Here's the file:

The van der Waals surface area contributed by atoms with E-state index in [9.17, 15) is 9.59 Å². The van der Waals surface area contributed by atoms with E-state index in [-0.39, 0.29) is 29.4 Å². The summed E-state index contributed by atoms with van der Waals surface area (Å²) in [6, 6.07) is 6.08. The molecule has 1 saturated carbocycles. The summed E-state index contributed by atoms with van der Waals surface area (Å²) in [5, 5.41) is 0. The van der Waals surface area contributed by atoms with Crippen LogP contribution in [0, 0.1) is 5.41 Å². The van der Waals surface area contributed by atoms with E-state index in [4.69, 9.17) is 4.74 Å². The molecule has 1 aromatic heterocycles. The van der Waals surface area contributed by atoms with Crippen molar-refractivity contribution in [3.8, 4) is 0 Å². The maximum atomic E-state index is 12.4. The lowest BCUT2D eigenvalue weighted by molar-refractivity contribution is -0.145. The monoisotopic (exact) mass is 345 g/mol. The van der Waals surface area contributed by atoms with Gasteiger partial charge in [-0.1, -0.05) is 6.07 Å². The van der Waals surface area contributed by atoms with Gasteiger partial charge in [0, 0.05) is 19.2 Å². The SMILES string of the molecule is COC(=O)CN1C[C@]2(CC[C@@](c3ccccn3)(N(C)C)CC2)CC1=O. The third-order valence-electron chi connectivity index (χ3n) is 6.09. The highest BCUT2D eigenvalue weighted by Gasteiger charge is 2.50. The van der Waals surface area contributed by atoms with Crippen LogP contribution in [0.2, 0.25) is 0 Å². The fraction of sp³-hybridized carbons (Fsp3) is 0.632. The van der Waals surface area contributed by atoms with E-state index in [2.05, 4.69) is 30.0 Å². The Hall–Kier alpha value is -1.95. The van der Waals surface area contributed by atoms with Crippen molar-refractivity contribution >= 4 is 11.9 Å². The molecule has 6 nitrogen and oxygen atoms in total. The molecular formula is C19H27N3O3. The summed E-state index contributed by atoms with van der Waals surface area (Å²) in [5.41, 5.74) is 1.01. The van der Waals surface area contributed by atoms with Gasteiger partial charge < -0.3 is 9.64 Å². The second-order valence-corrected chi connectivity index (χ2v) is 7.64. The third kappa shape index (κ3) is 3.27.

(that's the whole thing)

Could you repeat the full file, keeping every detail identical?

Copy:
The van der Waals surface area contributed by atoms with E-state index in [9.17, 15) is 9.59 Å². The van der Waals surface area contributed by atoms with E-state index in [-0.39, 0.29) is 29.4 Å². The summed E-state index contributed by atoms with van der Waals surface area (Å²) in [6, 6.07) is 6.08. The molecule has 1 saturated carbocycles. The summed E-state index contributed by atoms with van der Waals surface area (Å²) in [5, 5.41) is 0. The van der Waals surface area contributed by atoms with Crippen LogP contribution in [0, 0.1) is 5.41 Å². The van der Waals surface area contributed by atoms with E-state index in [4.69, 9.17) is 4.74 Å². The molecule has 1 aromatic heterocycles. The van der Waals surface area contributed by atoms with Crippen molar-refractivity contribution in [3.8, 4) is 0 Å². The maximum atomic E-state index is 12.4. The lowest BCUT2D eigenvalue weighted by molar-refractivity contribution is -0.145. The monoisotopic (exact) mass is 345 g/mol. The van der Waals surface area contributed by atoms with Gasteiger partial charge in [-0.1, -0.05) is 6.07 Å². The van der Waals surface area contributed by atoms with Gasteiger partial charge in [0, 0.05) is 19.2 Å². The SMILES string of the molecule is COC(=O)CN1C[C@]2(CC[C@@](c3ccccn3)(N(C)C)CC2)CC1=O. The third-order valence-electron chi connectivity index (χ3n) is 6.09. The highest BCUT2D eigenvalue weighted by Gasteiger charge is 2.50. The van der Waals surface area contributed by atoms with Crippen LogP contribution in [0.2, 0.25) is 0 Å². The fraction of sp³-hybridized carbons (Fsp3) is 0.632. The van der Waals surface area contributed by atoms with E-state index in [2.05, 4.69) is 30.0 Å². The Hall–Kier alpha value is -1.95. The van der Waals surface area contributed by atoms with Crippen molar-refractivity contribution >= 4 is 11.9 Å². The molecule has 6 nitrogen and oxygen atoms in total. The molecular formula is C19H27N3O3. The summed E-state index contributed by atoms with van der Waals surface area (Å²) in [5.41, 5.74) is 1.01. The van der Waals surface area contributed by atoms with Gasteiger partial charge < -0.3 is 9.64 Å². The second-order valence-corrected chi connectivity index (χ2v) is 7.64. The third kappa shape index (κ3) is 3.27.